Last Sunday’s canonizations of Americans Kateri Tekakwitha and Marianne Cope in Rome received considerable media attention in the United States, including a front page story on the Sunday edition of the New York Times.
With the United States Presidential Election only days away, it is intriguing that the world’s most famous newspaper would devote precious space on its Sunday edition for the canonization of two American Catholic saints.
I think, however, it speaks to the wide and mysterious appeal of the saints..
As Father James Martin, SJ reminds us, the saintly appeal is rooted in the holiness and joy that they radiate. They speak to a skeptical world in a way many cannot.
When the saints are dead we see their glory and burn little candles at their feet. But while they live, they are usually thought to be eccentric, ridiculous and even positively hypocritical. To their families, they are generally a nuisance, and they seldom appear to make a difference.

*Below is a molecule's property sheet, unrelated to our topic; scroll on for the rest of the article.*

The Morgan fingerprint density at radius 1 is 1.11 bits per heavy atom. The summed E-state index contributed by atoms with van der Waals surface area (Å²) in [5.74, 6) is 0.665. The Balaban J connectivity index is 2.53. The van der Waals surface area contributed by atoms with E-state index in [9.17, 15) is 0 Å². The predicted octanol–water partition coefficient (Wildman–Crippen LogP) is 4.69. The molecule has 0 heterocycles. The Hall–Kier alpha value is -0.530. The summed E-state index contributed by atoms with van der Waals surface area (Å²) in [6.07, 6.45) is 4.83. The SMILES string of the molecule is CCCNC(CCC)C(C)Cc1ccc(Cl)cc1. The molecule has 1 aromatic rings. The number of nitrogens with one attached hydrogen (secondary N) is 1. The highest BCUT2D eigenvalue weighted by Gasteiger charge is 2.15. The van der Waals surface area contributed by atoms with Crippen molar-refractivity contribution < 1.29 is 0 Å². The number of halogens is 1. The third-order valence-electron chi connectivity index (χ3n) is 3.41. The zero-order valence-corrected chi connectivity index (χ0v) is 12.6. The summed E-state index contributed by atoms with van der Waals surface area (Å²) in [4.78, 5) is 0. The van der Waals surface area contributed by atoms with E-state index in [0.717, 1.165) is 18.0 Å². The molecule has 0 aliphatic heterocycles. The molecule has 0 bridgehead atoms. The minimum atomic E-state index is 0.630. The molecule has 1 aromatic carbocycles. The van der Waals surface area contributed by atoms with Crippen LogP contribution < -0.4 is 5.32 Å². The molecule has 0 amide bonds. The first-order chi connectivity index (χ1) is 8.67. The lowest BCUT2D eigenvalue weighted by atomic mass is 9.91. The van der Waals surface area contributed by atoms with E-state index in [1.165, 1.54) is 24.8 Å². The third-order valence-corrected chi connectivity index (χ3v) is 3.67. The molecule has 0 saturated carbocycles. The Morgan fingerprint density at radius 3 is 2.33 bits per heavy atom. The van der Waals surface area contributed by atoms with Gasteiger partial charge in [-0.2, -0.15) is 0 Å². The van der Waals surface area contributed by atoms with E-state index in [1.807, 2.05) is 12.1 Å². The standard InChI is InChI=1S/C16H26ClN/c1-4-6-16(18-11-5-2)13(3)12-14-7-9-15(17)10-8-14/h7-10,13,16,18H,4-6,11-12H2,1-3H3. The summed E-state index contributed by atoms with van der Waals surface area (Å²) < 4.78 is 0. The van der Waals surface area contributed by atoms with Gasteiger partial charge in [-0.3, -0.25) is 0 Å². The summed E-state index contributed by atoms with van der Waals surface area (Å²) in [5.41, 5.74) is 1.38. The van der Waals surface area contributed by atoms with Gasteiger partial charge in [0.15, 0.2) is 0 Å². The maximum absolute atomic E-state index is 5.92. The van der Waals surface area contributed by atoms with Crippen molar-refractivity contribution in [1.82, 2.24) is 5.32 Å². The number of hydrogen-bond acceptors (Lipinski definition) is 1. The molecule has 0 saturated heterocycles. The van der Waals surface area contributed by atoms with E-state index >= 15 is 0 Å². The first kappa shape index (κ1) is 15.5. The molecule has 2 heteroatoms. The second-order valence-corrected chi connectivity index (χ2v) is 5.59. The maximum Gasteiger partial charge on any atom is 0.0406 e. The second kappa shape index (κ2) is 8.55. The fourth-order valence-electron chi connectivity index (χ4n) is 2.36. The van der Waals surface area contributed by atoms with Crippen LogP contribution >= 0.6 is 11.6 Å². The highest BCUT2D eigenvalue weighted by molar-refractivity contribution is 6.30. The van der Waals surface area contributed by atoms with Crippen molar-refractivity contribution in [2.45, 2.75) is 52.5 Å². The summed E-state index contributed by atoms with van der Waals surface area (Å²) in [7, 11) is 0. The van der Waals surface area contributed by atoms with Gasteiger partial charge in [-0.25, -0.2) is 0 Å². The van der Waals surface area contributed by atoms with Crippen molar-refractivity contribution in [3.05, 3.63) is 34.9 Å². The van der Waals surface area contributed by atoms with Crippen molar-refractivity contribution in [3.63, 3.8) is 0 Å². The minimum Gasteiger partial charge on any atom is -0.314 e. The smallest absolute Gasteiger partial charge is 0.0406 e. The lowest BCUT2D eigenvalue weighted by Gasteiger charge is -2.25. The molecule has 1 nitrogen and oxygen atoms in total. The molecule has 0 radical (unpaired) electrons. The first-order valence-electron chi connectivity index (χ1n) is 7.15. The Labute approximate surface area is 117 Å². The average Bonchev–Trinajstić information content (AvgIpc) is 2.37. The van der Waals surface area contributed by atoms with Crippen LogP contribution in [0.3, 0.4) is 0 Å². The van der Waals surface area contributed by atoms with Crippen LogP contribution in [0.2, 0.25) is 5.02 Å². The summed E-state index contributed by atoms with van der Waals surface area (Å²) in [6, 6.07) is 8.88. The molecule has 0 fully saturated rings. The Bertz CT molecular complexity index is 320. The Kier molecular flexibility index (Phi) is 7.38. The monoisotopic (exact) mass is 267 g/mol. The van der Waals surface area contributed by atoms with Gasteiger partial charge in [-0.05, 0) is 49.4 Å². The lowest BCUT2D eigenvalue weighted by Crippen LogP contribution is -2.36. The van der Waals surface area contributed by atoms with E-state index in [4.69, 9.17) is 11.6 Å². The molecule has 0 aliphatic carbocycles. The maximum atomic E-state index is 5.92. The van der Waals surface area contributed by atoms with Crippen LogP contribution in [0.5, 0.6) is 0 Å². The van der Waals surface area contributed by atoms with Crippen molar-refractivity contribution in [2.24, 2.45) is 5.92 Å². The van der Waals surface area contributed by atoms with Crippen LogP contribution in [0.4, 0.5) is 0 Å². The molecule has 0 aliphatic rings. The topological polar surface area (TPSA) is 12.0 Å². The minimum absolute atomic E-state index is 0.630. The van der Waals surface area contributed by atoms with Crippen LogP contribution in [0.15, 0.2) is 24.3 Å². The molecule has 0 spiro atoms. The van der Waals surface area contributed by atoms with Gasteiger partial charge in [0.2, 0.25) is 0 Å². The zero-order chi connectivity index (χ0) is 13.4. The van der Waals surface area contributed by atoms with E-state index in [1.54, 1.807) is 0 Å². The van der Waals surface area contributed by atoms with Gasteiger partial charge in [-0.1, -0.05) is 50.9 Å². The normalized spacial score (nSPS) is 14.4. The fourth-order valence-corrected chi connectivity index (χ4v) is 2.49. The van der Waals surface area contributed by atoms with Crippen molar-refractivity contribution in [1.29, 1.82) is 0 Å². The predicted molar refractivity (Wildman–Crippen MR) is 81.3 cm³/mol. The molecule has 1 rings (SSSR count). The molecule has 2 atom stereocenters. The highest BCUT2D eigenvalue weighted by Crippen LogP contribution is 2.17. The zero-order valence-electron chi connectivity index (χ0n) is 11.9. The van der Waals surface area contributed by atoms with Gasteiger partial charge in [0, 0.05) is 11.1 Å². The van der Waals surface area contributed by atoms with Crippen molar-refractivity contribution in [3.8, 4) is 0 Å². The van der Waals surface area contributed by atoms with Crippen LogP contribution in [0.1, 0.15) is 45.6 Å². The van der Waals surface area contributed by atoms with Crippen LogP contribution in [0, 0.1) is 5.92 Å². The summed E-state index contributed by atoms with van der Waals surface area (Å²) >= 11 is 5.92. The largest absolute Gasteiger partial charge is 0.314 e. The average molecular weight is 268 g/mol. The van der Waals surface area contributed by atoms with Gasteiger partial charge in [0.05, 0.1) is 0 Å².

But when the years move on and we look back, we often find that it is not the social reformer, or the economist or even the leaders of the Church who have done tremendous things for the human race, but the silly saints in their rags and tatters with their empty pockets and their impossible dreams.
It is the saints who made universities, hospitals and schools, the saints who fought against slavery, who saved children abandoned by their parents, who went and tended lepers and fed the poor.
Perhaps even more important than these accomplishments are the examples left to us by the holy men and women of God.
They remind us that Jesus Christ is all around us, only if we have the eyes to see him. Mostly we do not recognize him. We live our lives blind, numb to the reality that the Son of God comes to us a hundred times a day.
Pope Benedict reminds us that “[t]he saints were able to make the great journey of human existence in the way that Christ had done before them, because they were brimming with great hope” (Spe Salvi 39)
As the Solemnity of All Saints approaches and Catholics around the world take time to remember the men and women in their lives who have revealed to them the Christ hidden in our world, let us pray that we been the given the eyes of the Saints—the eyes of Hope.